<– Nautilus: my favorite cephalopod

So I think its important to start off with I actually really dislike writing. And just to explain myself, it’s because writing has become (for me) a fixed practice also I like drawing better… But so many teachers are rigid about how I should write and what I should write, its become something that doesn’t represent me anymore. Most of my writing is school based but I don’t think that’s any reason for writing to be any less creative. I’ve taken a Creative Writing class where my teacher told me that my writing was not what she was looking for. I’m sorry, since when does a Creative Writing class have rules on my writing as long as I follow the prompt.

In my group, we agreed on some terms like purpose, audience, etc. and while those are gold, I think freedom needs to be added too. Writing is something that connects people whether it be academic or social or personally. I personally have an ongoing battle with academics which is one of the reasons I want to become a teacher. I don’t agree with how a lot of things have turned out in schools and writing is one of them. In the Metaconcept handout, there are three concepts that I agreed with and felt they represented my writing as well; writing is a social/rhetorical activity that adddresses, invokes, and/or creates audience while expressing and sharing meaning to be reconstructed by the reader.

Taking everything I’ve said into consideration, I would have to say that my theory is quite short and simple. I know a lot of people would disagree but my theory is that writing is a gateway for anyone regardless of intention. I know that sounds really lame (like super lame) but I think narrowing down my thesis consitricts it into focusing on only certain aspects of writing which can quickly become a flaw and not an asset.

  2 comments for “<– Nautilus: my favorite cephalopod

  1. Marie Cuenca
    Marie Cuenca
    February 5, 2017 at 1:50 pm

    I like that your theory is short and simple (it’s not lame at all!). The point you brought up about freedom is an interesting one because often our writing (especially school writing) can be so restricting in certain aspects. Like you mentioned about how even your creative writing teacher was trying to exert rules over what you wrote in a class that is about writing creatively and that is just really ironic (like what was her damage???) but also how this is a real example of what’s messed up with the structure of our academic writing system. So I agree that freedom is an important aspect that needs to be included into the way that we think about writing and how that freedom allows for a more dynamic interaction between writer and text.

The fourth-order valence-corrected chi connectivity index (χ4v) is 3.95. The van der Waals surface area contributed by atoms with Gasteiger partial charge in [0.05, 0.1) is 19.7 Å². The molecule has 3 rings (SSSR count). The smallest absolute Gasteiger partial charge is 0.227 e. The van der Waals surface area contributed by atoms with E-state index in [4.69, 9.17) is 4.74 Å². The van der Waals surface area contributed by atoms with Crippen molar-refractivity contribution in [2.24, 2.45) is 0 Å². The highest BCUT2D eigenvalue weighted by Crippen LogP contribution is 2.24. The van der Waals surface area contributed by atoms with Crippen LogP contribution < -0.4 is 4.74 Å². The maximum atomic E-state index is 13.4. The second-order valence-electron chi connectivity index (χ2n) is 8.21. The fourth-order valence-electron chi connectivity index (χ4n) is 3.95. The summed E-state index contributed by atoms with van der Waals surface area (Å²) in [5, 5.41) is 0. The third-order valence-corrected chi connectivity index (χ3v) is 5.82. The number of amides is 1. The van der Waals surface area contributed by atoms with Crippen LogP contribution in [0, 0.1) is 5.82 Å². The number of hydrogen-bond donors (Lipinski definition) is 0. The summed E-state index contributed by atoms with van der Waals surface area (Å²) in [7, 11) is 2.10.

2. kjaxon
    February 5, 2017 at 2:35 pm

    I’m not a fan of writing either: I love having written. Sometimes I find composing to be joyful and generative, but often it is just painful. Freedom as a concept in writing would be interesting to play around with. Is writing ever really free or is it always constrained by some context, genre, audience?

    Also, it could be cool to try out an infographic or visual representation of your ideas if drawing is preferable. I might recommend https://piktochart.com/ as a way to create an infographic of a theory of writing. Or a concept map: http://www.kimjaxon.com/engl632/wp-content/uploads/2017/01/B80SupTCcAATDGB.jpg-large-e1484080186468.jpeg

    Just a thought…

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